four years ago. One can hardly blame Christians for assuming that Jews feel
artistic freedom is important only when exercised by those hostile toward
Christianity. However, this is not how all Jews feel.
From audiences around America, I am encountering bitterness at Jewish organizations
insisting that belief in the New Testament is de facto evidence of
anti-Semitism. Christians heard Jewish leaders denouncing Gibson for making
a movie that follows Gospel accounts of the Crucifixion long before any of
them had even seen the movie. Furthermore, Christians are hurt that Jewish
groups are presuming to teach them what Christian Scripture "really means."
Listen to a rabbi whom I debated on the Fox television show hosted by Bill
O'Reilly last September. This is what he said, "We have a responsibility
as Jews, as thinking Jews, as people of theology, to respond to our Christian
brothers and to engage them, be it Protestants, be it Catholics, and say,
look, this is not your history, this is not your theology, this does not
represent what you believe in."
He happens to be a respected rabbi and a good one, but he too has bought
into the preposterous proposition that Jews will reeducate Christians about
Christian theology and history. Is it any wonder that this breathtaking arrogance
Many Christians who, with good reason, have considered themselves to be Jews'
best (and perhaps, only) friends also feel bitter at Jews believing that
Passion is revealing startling new information about the
Crucifixion. They are incredulous at Jews thinking that exposure to the Gospels
in visual form will instantly transform the most philo-Semitic gentiles of
history into snarling, Jew-hating predators.
Christians are baffled by Jews who don't understand that President George
Washington, who knew and revered every word of the Gospels, was still able
to write that oft-quoted beautiful letter to the Touro Synagogue in Newport,
offering friendship and full participation in America to the Jewish community.
One of the directors of the AJC recently warned that Passion "could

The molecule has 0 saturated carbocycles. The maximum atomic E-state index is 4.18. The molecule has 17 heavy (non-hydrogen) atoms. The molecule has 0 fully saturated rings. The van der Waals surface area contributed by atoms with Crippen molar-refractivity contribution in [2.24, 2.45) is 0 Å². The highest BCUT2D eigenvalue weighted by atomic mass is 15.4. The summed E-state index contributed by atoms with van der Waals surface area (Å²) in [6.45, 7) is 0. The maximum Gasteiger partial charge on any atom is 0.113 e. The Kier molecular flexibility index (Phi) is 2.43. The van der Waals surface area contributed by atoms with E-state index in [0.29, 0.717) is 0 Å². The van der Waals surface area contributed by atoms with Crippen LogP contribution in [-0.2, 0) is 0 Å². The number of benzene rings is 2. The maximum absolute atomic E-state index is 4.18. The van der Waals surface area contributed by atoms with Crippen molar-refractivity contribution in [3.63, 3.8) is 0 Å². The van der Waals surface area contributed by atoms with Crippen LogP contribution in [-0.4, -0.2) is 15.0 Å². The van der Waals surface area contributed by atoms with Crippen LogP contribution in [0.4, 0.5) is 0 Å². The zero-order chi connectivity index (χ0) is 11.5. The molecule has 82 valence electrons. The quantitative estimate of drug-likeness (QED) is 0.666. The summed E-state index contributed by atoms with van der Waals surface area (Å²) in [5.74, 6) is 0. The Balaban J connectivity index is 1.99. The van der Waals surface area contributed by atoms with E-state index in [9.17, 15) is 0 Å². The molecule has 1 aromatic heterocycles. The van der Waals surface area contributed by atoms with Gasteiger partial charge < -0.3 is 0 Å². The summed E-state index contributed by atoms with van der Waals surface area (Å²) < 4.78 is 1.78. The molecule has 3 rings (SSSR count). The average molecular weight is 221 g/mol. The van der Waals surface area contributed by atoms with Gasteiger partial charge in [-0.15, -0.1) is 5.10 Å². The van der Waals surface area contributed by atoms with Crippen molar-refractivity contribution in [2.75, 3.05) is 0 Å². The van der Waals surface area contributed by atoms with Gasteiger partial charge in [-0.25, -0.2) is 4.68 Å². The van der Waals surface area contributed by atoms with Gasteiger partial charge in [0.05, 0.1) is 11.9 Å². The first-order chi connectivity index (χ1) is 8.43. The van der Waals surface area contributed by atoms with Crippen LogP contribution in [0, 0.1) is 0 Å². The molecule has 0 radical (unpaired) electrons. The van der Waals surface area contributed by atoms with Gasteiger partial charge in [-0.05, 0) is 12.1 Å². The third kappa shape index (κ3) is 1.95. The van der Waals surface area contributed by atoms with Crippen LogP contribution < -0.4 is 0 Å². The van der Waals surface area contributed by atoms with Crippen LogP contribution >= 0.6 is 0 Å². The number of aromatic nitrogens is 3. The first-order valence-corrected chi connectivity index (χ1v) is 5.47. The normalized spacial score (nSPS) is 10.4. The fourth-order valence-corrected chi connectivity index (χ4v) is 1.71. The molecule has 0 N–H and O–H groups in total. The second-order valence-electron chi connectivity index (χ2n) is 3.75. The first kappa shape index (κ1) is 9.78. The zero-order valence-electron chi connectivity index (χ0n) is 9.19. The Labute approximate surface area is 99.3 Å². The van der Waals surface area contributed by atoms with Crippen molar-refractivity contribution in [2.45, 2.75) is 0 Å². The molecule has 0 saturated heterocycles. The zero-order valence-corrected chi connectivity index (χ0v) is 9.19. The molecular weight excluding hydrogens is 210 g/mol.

undermine the sense of community between Christians and Jews that's going
on in this country. We're not allowing the film to do that." No sir, it isn't
the film that threatens the sense of community; it is the arrogant and intemperate
response of Jewish organizations that does so.
Jewish organizations, hoping to help but failing so spectacularly, refute
all myths of Jewish intelligence. How could their plans have been so misguided
and the execution so inept?
Ancient Jewish wisdom teaches that nothing confuses one's thinking more than
being in the grip of the two powerful emotions, love and hate. The actions
of these Jewish organizations sadly suggest that they are in the grip of
a hatred for Christianity that is only harming Jews.
Today, peril threatens all Americans, both Jews and Christians. Many of the
men and women in the front lines find great support in their Christian faith.
It is strange that Jewish organizations, purporting to protect Jews, think
that insulting allies is the preferred way to carry out that mandate.
A ferocious Rottweiler dog in your suburban home will quickly estrange your
family from the neighborhood. For those of us in the Jewish community who
cherish friendship with our neighbors, some Jewish organizations have become
our Rottweilers. God help us.
Rabbi Daniel Lapin is the Founder and Director of Toward Tradition, working to advance our nation toward the traditional Judeo-Christian values that defined America's creation.